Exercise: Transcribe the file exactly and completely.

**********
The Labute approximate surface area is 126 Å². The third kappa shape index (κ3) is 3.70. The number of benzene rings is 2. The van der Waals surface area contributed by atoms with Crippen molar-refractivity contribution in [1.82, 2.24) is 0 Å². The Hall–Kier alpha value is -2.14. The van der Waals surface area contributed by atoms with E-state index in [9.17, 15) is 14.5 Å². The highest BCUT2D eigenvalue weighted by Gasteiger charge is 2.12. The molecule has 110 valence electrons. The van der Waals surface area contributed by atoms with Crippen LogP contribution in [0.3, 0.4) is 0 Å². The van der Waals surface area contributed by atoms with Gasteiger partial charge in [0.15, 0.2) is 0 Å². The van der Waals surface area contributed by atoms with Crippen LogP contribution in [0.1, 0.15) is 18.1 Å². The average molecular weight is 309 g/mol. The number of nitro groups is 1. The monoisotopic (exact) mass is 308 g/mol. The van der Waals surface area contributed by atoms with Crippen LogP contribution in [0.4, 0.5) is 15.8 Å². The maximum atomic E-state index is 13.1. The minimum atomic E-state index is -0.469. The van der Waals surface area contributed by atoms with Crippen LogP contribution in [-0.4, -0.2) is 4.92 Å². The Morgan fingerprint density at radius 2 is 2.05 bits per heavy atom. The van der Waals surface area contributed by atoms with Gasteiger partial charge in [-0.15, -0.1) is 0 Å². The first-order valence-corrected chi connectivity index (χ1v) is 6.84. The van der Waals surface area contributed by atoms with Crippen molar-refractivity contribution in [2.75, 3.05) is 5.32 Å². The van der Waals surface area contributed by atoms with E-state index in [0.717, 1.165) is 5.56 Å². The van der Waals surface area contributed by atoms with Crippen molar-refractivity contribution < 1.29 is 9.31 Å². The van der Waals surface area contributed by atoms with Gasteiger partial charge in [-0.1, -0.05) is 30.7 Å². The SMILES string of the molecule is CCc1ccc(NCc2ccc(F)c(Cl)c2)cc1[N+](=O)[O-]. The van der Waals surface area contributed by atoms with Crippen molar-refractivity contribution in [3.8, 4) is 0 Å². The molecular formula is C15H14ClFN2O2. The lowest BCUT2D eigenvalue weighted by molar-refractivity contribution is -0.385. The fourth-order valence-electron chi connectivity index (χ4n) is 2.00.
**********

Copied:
The Labute approximate surface area is 126 Å². The third kappa shape index (κ3) is 3.70. The number of benzene rings is 2. The van der Waals surface area contributed by atoms with Crippen molar-refractivity contribution in [1.82, 2.24) is 0 Å². The Hall–Kier alpha value is -2.14. The van der Waals surface area contributed by atoms with E-state index in [9.17, 15) is 14.5 Å². The highest BCUT2D eigenvalue weighted by Gasteiger charge is 2.12. The molecule has 110 valence electrons. The van der Waals surface area contributed by atoms with Crippen LogP contribution in [0.3, 0.4) is 0 Å². The van der Waals surface area contributed by atoms with Gasteiger partial charge in [0.15, 0.2) is 0 Å². The van der Waals surface area contributed by atoms with Crippen LogP contribution in [0.1, 0.15) is 18.1 Å². The average molecular weight is 309 g/mol. The number of nitro groups is 1. The monoisotopic (exact) mass is 308 g/mol. The van der Waals surface area contributed by atoms with Crippen LogP contribution in [0.4, 0.5) is 15.8 Å². The maximum atomic E-state index is 13.1. The minimum atomic E-state index is -0.469. The van der Waals surface area contributed by atoms with Crippen LogP contribution in [-0.4, -0.2) is 4.92 Å². The Morgan fingerprint density at radius 2 is 2.05 bits per heavy atom. The van der Waals surface area contributed by atoms with Gasteiger partial charge in [-0.15, -0.1) is 0 Å². The first-order valence-corrected chi connectivity index (χ1v) is 6.84. The van der Waals surface area contributed by atoms with Crippen molar-refractivity contribution in [2.75, 3.05) is 5.32 Å². The van der Waals surface area contributed by atoms with E-state index in [0.717, 1.165) is 5.56 Å². The van der Waals surface area contributed by atoms with Crippen molar-refractivity contribution < 1.29 is 9.31 Å². The van der Waals surface area contributed by atoms with Gasteiger partial charge in [-0.1, -0.05) is 30.7 Å². The SMILES string of the molecule is CCc1ccc(NCc2ccc(F)c(Cl)c2)cc1[N+](=O)[O-]. The van der Waals surface area contributed by atoms with Crippen molar-refractivity contribution in [3.8, 4) is 0 Å². The molecular formula is C15H14ClFN2O2. The lowest BCUT2D eigenvalue weighted by molar-refractivity contribution is -0.385. The fourth-order valence-electron chi connectivity index (χ4n) is 2.00.